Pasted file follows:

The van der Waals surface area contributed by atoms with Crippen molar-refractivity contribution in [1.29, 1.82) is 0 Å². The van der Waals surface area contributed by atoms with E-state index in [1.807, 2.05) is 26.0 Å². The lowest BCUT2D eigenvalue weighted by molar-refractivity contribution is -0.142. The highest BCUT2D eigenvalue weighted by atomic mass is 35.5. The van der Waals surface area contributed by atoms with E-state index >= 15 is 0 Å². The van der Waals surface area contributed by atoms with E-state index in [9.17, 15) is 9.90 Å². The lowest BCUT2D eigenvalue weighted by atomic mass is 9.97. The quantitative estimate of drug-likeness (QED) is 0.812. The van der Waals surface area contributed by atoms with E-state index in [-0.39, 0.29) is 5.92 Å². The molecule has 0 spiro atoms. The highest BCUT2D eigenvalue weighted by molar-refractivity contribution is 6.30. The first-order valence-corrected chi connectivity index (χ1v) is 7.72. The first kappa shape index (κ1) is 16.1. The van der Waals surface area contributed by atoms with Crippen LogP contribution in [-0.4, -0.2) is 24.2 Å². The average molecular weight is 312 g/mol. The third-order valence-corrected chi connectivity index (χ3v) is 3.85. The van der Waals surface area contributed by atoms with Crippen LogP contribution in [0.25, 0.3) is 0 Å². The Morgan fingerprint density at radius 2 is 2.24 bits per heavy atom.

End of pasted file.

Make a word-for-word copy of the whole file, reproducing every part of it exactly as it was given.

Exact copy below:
The van der Waals surface area contributed by atoms with Crippen molar-refractivity contribution in [1.29, 1.82) is 0 Å². The van der Waals surface area contributed by atoms with E-state index in [1.807, 2.05) is 26.0 Å². The lowest BCUT2D eigenvalue weighted by molar-refractivity contribution is -0.142. The highest BCUT2D eigenvalue weighted by atomic mass is 35.5. The van der Waals surface area contributed by atoms with E-state index >= 15 is 0 Å². The van der Waals surface area contributed by atoms with E-state index in [9.17, 15) is 9.90 Å². The lowest BCUT2D eigenvalue weighted by atomic mass is 9.97. The quantitative estimate of drug-likeness (QED) is 0.812. The van der Waals surface area contributed by atoms with E-state index in [-0.39, 0.29) is 5.92 Å². The molecule has 0 spiro atoms. The highest BCUT2D eigenvalue weighted by molar-refractivity contribution is 6.30. The first-order valence-corrected chi connectivity index (χ1v) is 7.72. The first kappa shape index (κ1) is 16.1. The van der Waals surface area contributed by atoms with Crippen LogP contribution in [-0.4, -0.2) is 24.2 Å². The average molecular weight is 312 g/mol. The third-order valence-corrected chi connectivity index (χ3v) is 3.85. The van der Waals surface area contributed by atoms with Crippen LogP contribution in [0.25, 0.3) is 0 Å². The Morgan fingerprint density at radius 2 is 2.24 bits per heavy atom.